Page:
Love that red cabbage pickles...
any good vegetarian options there?

Amanda / December 12, 2009 9:18 AM

We have a Polish buffet restaurant here in Chicago called the red apple where you can eat all these delicious treats for $12... unbelievably good!
They've never had fried pierogi though... I would like to try that as I love them already and all things are enhanced by a swim in the deep fryer...

FN / December 12, 2009 10:45 AM

I'm lucky - I fit right into the "dopey American tourist in Paris taking photos of everything" stereotype. Other tourists watch me and feel proud not to stick out.

roboppy / December 12, 2009 12:06 PM

Su-Lin: Oh no, they weren't hostile at all! I didn't really portray that. I guess it was just a normal observation of be taking a photo, as normal as it could've been with me hearing and sort of interacting from the other side of the room. ;)

santos: HAHA!...that's...close enough. Now I want to come across a Jingle Bell Belcher.

Kim: Yeah, they were just being silly, sort of. At one point one of the guys at the table asked "So where can we read about this?" but he seemed to be joking. :P

The cheese and potato pierogies are nice, as are the sauerkraut and mushrooms. But I think those are the only veg options aside from dessert. Not a bad meal!

Amanda: Oohhgod. All you can eat Polish buffet sounds like impending STOMACH EXPLOSION!! :)

FN: Haha, that's probably how I came off in Paris too. I remember one night at an Italian restaurant, the couple next to me saw me taking photos and said I could take a photo of their food too! That was cute.

Jen / December 12, 2009 7:52 PM

Not sure why DocChuck is jumping into comment on this entry if he is so offended by "idiots" with cameras.

Long time lurker who doesn't think you're an idiot here Robin! Lovely pictures and recommendation as always.

Sandra / December 12, 2009 8:02 PM

Long time lurker chiming in as well, I love reading this site! You are definitely not the party lacking in basic social skills. You should've invited them to join you guys, since they seemed so interested in what you were doing ;P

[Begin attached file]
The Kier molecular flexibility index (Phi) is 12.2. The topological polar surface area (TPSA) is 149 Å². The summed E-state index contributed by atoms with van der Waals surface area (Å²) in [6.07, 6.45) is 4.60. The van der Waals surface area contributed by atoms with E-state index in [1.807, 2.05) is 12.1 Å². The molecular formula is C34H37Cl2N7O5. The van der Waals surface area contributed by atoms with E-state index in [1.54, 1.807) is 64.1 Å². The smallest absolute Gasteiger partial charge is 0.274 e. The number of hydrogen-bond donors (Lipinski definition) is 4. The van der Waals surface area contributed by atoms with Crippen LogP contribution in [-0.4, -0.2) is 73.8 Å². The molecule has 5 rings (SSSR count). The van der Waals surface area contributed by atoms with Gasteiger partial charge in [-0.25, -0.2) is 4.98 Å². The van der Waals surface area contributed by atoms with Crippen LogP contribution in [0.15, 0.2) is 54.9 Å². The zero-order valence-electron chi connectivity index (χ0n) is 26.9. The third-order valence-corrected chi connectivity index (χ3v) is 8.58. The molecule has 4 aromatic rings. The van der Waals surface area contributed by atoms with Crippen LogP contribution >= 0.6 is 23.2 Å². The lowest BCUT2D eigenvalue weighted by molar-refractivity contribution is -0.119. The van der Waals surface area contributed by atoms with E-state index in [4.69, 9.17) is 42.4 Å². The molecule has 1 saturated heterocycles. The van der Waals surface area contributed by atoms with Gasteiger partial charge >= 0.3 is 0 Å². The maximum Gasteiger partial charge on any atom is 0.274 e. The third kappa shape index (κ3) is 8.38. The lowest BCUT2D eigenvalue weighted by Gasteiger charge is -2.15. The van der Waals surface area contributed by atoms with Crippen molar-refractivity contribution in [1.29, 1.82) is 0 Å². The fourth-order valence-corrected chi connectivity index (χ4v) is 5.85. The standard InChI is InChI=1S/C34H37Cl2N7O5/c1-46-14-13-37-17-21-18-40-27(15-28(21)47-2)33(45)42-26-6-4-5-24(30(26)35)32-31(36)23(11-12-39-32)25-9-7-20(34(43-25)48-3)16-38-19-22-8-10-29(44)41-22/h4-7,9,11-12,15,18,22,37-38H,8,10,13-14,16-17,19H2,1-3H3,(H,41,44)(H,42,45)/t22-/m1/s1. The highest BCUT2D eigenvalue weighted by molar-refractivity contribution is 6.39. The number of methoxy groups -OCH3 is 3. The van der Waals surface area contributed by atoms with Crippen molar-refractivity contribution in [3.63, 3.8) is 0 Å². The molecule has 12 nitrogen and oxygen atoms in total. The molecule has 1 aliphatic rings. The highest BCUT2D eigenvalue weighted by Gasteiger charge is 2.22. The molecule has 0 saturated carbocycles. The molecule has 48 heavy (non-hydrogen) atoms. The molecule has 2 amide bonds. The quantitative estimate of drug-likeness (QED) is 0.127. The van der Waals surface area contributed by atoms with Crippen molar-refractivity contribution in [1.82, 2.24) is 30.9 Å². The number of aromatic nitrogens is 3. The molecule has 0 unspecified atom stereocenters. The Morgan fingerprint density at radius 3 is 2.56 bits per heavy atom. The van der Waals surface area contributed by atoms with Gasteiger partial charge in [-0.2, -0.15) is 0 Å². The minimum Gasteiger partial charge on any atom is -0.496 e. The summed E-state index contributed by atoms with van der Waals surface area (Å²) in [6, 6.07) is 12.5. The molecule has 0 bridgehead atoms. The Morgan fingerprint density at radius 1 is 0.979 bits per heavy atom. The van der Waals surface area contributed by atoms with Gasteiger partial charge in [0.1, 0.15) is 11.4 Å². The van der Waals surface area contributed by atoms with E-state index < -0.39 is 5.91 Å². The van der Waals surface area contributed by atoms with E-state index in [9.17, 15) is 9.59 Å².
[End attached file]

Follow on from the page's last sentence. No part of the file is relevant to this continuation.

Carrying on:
roboppy / December 12, 2009 11:36 PM

NOTE ABOUT..STUFF: No one should ever pay attention to what DocChuck says. He's commented a few times in the past two days and I've tried to unpublish them ASAP. I'd rather not get into the story behind DocChuck but he's commented on many food blogs and gets banned from them for a reason.

Jen: Thanks!

Sandra: Haha, tables weren't really big enough for that, but I'll keep that in mind! I think I come off as less friendly than I really am. I think I'm skeptical about people I don't know... :(

Mila / December 13, 2009 12:45 AM

Fried dumplings, they don't seem to be exactly the same in Asia, but fried gyoza and guo tie (pan fried buns) are probably the closest to the pierogies, if only they had cheese in them. Not to mention missing the sour cream accompaniment. Dang, why am I not in Poland?

roboppy / December 13, 2009 5:47 PM

Mila: I do like my soy sauce / sesame oil / vinegar accompaniment too. :)

FN: HAHA, I have a few funny shots of Parisians myself.

Donny / December 14, 2009 12:25 AM

Fat kielbasas I like!

You should've carried a mic around. After that guy commented on you snappy photos of food, you pull out your mic and start commenting on him eating. And there he goes, putting a fat kielbasa into his mouth. He chews, he chews. Oh man thats a great comedy sketch!

Lutkie / December 14, 2009 11:20 AM

Robyn!!! muhhh, i miss you right now! I will bring a jar of Kansas happiness for you!! Woahhah, Bouchon Bakery days, that was tasty and FREE.

My taxi driver to La Guardia was from Yemen. He was telling me about the best Yemen...ese Restaurants. I am looking into it. January 1, I am coming and NOT leaving. See you impossibly soon. I want to visit the Arepa Lady the first day of spring.